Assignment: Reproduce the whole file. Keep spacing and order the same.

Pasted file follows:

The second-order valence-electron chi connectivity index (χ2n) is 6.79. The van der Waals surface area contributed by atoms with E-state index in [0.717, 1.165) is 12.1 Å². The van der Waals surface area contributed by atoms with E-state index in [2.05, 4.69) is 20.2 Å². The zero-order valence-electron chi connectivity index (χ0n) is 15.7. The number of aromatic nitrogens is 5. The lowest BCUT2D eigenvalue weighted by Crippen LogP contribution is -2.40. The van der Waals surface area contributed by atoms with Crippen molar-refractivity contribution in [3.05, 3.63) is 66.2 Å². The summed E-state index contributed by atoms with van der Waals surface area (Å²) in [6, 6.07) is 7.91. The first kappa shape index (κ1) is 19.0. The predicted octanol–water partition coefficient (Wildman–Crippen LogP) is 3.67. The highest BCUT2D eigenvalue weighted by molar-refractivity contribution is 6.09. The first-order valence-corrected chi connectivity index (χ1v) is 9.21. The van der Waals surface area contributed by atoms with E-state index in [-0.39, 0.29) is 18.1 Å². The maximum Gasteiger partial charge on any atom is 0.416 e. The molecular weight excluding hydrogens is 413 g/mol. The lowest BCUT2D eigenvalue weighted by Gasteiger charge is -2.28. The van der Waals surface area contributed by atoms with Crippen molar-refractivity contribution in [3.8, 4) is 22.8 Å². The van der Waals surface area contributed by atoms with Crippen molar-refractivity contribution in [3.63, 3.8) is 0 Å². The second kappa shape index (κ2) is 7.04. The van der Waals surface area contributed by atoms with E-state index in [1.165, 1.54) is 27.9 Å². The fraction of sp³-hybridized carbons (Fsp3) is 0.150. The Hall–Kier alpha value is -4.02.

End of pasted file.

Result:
The second-order valence-electron chi connectivity index (χ2n) is 6.79. The van der Waals surface area contributed by atoms with E-state index in [0.717, 1.165) is 12.1 Å². The van der Waals surface area contributed by atoms with E-state index in [2.05, 4.69) is 20.2 Å². The zero-order valence-electron chi connectivity index (χ0n) is 15.7. The number of aromatic nitrogens is 5. The lowest BCUT2D eigenvalue weighted by Crippen LogP contribution is -2.40. The van der Waals surface area contributed by atoms with Crippen molar-refractivity contribution in [3.05, 3.63) is 66.2 Å². The summed E-state index contributed by atoms with van der Waals surface area (Å²) in [6, 6.07) is 7.91. The first kappa shape index (κ1) is 19.0. The predicted octanol–water partition coefficient (Wildman–Crippen LogP) is 3.67. The highest BCUT2D eigenvalue weighted by molar-refractivity contribution is 6.09. The first-order valence-corrected chi connectivity index (χ1v) is 9.21. The van der Waals surface area contributed by atoms with E-state index in [-0.39, 0.29) is 18.1 Å². The maximum Gasteiger partial charge on any atom is 0.416 e. The molecular weight excluding hydrogens is 413 g/mol. The lowest BCUT2D eigenvalue weighted by Gasteiger charge is -2.28. The van der Waals surface area contributed by atoms with Crippen molar-refractivity contribution in [3.8, 4) is 22.8 Å². The van der Waals surface area contributed by atoms with Crippen molar-refractivity contribution in [3.63, 3.8) is 0 Å². The second kappa shape index (κ2) is 7.04. The van der Waals surface area contributed by atoms with E-state index in [1.165, 1.54) is 27.9 Å². The fraction of sp³-hybridized carbons (Fsp3) is 0.150. The Hall–Kier alpha value is -4.02.